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  • 0 comments  /  posted by  Silverlight Show  on  Mar 21, 2012 (more than a year ago)

    Do you have the official SilverlightShow Windows Phone app installed on your device? If not - you can get it for free from here (or just search for 'SilverlightShow' in the Marketplace).

    Peter Kuhn is the man who stands behind the development of this app and he is now starting a series of articles in which the whole application design and infrastructure, plus the problems (and their solutions of course), will be discussed and described in detail. The first part is now available here:

    Creating the SilverlightShow Windows Phone App: part 1

    In this introductory article, Peter deals with the development process of the app, so prepare for some more text and less code (read: no code) than usual.

    And here is some info about the application itself, for those of you who still haven't tried it:

    SilverlightShow Windows Phone app gives you access to some of the content of this website, including news, articles and events, and is completely free for use (also ad-free!). Some of the convenience features include the possibility to create reminders for upcoming events and webinars directly on your phone, to get notifications about new content in the form of live tiles, and to maintain a local list of favorites that allows you to permanently store items for later reading. If you haven’t checked out the app yet, you can find more details and a quick intro video here, or visit its Marketplace page here.

    Feel free to leave your feedback on this app or suggest new features to be included in its next versions! You are also welcome to address any specific questions you would like to be covered in the article series. You can do this in the comments below this news or by writing us directly at editorial [at] silverlightshow [dot] net.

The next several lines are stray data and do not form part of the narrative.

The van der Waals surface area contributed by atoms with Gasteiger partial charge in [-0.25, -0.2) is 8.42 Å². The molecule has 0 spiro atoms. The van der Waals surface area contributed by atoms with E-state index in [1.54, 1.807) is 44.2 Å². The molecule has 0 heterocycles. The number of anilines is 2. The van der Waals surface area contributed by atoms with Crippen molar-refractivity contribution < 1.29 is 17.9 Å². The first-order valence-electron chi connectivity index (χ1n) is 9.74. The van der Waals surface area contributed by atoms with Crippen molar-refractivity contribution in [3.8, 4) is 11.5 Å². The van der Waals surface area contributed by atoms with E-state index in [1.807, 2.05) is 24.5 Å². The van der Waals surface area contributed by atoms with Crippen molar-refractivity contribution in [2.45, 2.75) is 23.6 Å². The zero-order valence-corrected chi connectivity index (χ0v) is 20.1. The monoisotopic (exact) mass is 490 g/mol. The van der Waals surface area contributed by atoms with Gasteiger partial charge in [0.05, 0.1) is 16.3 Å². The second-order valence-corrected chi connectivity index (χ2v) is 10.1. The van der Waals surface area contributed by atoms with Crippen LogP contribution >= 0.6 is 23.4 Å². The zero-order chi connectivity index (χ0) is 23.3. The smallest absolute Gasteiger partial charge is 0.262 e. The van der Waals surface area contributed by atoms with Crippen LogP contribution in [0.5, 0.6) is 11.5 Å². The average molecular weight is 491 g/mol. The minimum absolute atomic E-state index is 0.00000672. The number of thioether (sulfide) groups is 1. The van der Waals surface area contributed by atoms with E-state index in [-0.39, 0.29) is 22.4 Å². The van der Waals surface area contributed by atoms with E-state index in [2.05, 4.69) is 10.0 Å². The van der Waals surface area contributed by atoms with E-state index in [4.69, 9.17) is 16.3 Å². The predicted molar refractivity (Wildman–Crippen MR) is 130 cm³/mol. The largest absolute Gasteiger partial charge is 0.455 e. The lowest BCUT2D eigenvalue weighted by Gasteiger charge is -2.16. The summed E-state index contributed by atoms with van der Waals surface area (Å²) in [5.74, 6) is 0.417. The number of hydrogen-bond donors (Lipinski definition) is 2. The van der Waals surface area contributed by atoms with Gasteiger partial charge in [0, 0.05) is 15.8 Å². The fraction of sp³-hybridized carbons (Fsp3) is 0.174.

• 0 comments  /  posted by  Silverlight Show  on  Mar 21, 2012 (more than a year ago)

    Read original post by Matt Sampson at Heavily Caffeinated

    One of the cooler features that comes with LightSwitch in Visual Studio 11 Beta is it’s support for attaching to OData Services and exposing it’s own data as an OData Service.

    OData stands for Open Data Protocol. It’s an open protocol that defines how to expose your data for querying and updating. This enables consumers (like LightSwitch) to connect to an OData service like it would with other data sources, for example SQL.

  • 0 comments  /  posted by  joslatbcn  on  Mar 21, 2012 (more than a year ago)

    Read original post by Jose Luis Latorre Millas at SilverlightGuy

    I've playing around with METRO XAML Applications and have come with an original way of creating a global AppBar - usually we have to add it explicitly to every one of the application pages.

    A very simple method that uses a DataTemplate to define the AppBar ContentTemplate so we can reference it from every Page and code only once!

  • 0 comments  /  posted by  Silverlight Show  on  Mar 21, 2012 (more than a year ago)

    Read original post by Michael Stroh at Windows Phone Blog

    China here we come. HTC announced Wednesday that they’ve started selling the first Windows Phone in the country. The HTC Eternity is an unlocked (aka “open market”) handset with a 4.7-inch screen, front- and rear-facing cameras, and comes stocked with a slew of popular Chinese apps. It’s also the first of many great Windows Phone handsets headed for China from Nokia and other phone makers this year. So stay tuned.

  • 0 comments  /  posted by  Silverlight Show  on  Mar 21, 2012 (more than a year ago)

    Read original post by Laurent Bugnion at GalaSoft